Associated skeletal injuries were present in 21% diaphyseal fractures of humerus and were comparable to available literature 11. In our series 46% cases were managed non operatively ( 40%cases were treated by U slab, 1% cases by hanging cast, 5% by Velpeau dressing), Mean time for union in different methods noted individually was as follows:U slab-16.2 weeks, Hanging cast- 18 weeks ,Velpeau dressing - 10.8 weeks .At 24 weeks all the 46 cases managed conservatively had united. In our series best results were obtained with Velpeau dressing in children as they had good growth and remodeling potential. The average time for union for non operative cases was 15.69 weeks .The average time for union was 19 weeks in another study12 . Hunter (1982)13 reported 60 humeral shaft fractures treated with U-slab. 93% fractures united. Some other studies reported union with conservative means like functional bracing from 3-22.5 weeks with a mean of 8.5 weeks and a mode of 7 weeks except 1 having metastatic bone disease14. Sarmiento in 2000 15 reported a series of 620 patients having humeral diaphyseal fractures treated with prefabricated brace. 6% of open and 2% of closed fractures had non union. 87% patients had angulation less than 16% in anteroposterior view and 81% patients healed with less than 16% angulation in lateral view. At the time brace removal,98% of the patients had limitation of shoulder motion of 25 degrees or less. The results of treatment of closed humeral shaft fractures are excellent using a variety of techniques including bracing ,hanging casts. 54% cases were treated operatively( 4% were stabilized by external fixation, 6% by intramedullary nails and the rest 44% with plate and screws. The average time for union for patients treated by operative means was 20.9 weeks.
In the patients treated by ORIF with plate and screws mean time for union was 20.3 weeks in our study. Out of 44 cases 4 united at 12 weeks and by 36 weeks, 36 cases had united. 4 cases were delayed which united at 1 year and the remaining 4 were non unions. The non unions were either due to faulty surgical technique or due to poor bone stock and comminution at fracture site. In this series they were more evident than in nailing procedures because of large number of patients treated by plate and screws. Such patients were reoperated by interlocking nailing and bone grafting. In literature excellent results have been reported in patients treated by plate and screw fixation16,17,18,19.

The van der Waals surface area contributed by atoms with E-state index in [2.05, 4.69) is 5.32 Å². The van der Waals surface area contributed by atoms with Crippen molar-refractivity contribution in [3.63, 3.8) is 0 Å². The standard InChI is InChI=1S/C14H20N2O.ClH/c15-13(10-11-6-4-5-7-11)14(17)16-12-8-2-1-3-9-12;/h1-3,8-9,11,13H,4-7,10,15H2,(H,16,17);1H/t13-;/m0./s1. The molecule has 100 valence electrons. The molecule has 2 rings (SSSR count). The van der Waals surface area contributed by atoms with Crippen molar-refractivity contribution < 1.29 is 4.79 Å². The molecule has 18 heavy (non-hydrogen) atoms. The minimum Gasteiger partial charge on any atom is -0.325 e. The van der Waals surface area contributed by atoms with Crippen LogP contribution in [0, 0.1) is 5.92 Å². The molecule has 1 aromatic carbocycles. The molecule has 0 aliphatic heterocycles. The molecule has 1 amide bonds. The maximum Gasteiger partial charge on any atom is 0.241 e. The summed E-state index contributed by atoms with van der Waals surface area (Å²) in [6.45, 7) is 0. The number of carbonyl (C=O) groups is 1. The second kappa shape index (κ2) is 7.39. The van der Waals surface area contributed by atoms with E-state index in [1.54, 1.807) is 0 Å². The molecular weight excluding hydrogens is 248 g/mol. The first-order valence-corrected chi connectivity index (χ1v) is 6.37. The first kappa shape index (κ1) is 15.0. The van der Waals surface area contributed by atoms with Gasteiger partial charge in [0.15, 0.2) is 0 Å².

In cases of intramedullary nail fixation mean time for union was 22 weeks. Of the 6 cases, 4 united at 18 weeks, 5th at 24 weeks and 6th case united at 36 weeks. In some literature excellent results were reported with intramedullary nailing. 4,20Some other studies reported the good results in non-delayed unions when combined with bone grafting or autologous marrow21,22.
.Some other studies reported higher fracture comminution and more complications especially with antegrade approach to nailing.23,23,24
Out of 4 cases who were applied external fixator, I united at 36 weeks and 2 united by one year. The last case landed up with non union. The mean time of union with External fixator was 36 weeks . Available literature has shown good to excellent result in six out of nine high energy humerus fractures treated with external fixation 26. Other study showed
In our study we got fair to poor results in management of humeral diaphyseal fractures with external fixator as these were badly contaminated open Grade III B and Grade IIIC injuries .
The average time for union in the proximal third was 15.3 weeks, middle third 20.3 weeks and distal third 17.25 weeks. Proximal third fractures healed sooner as in other study 7.
Mean time for union in 89 cases which united by 36 weeks was 18.2 weeks. Rest 11 went into non/delayed unions( 1 in prox shaft,7 in middle shaft,3 in distal shaft)
Closed fractures were first to unite (mean=17.6 weeks) and open fractures were late to unite(Grade I 20.4 weeks, Grade II 24 wks, Grade III 36 weeks ). This was comparable to available literature showing the average time to radiographic healing for open fractures being 21 weeks (range 8-30 weeks)
Good results were obtained in 100% patients treated by velpeau dressing, 85% patient treated by U slab This was comparable to available literature13,14,15.In patients treated surgically 50% good results were obtained in patients operated by plate and screws which was better than that obtained by treatment with other surgical modalities and in consonance with available studies. There were 6% non unions and 5% delayed unions . The rate of non union following a humeral shaft fractures ranges from 0-16%. The results of our series were concordant with the above observation.
Conservative management is method of choice in management of closed diaphyseal fractures of humerus as it gives early union, better limb function and is devoid of any of the routine postoperative complications. Patients with failed conservative treatment, open fractures and fractures with complex geometry are better managed operatively. ORIF with plate and screws has proven to be better than nailing procedures in present series in terms of giving better functional outcome. Patients treated with external fixator had mostly fair and poor outcome as injuries dealt by them were mainly open Grade III B and IIIC injuries.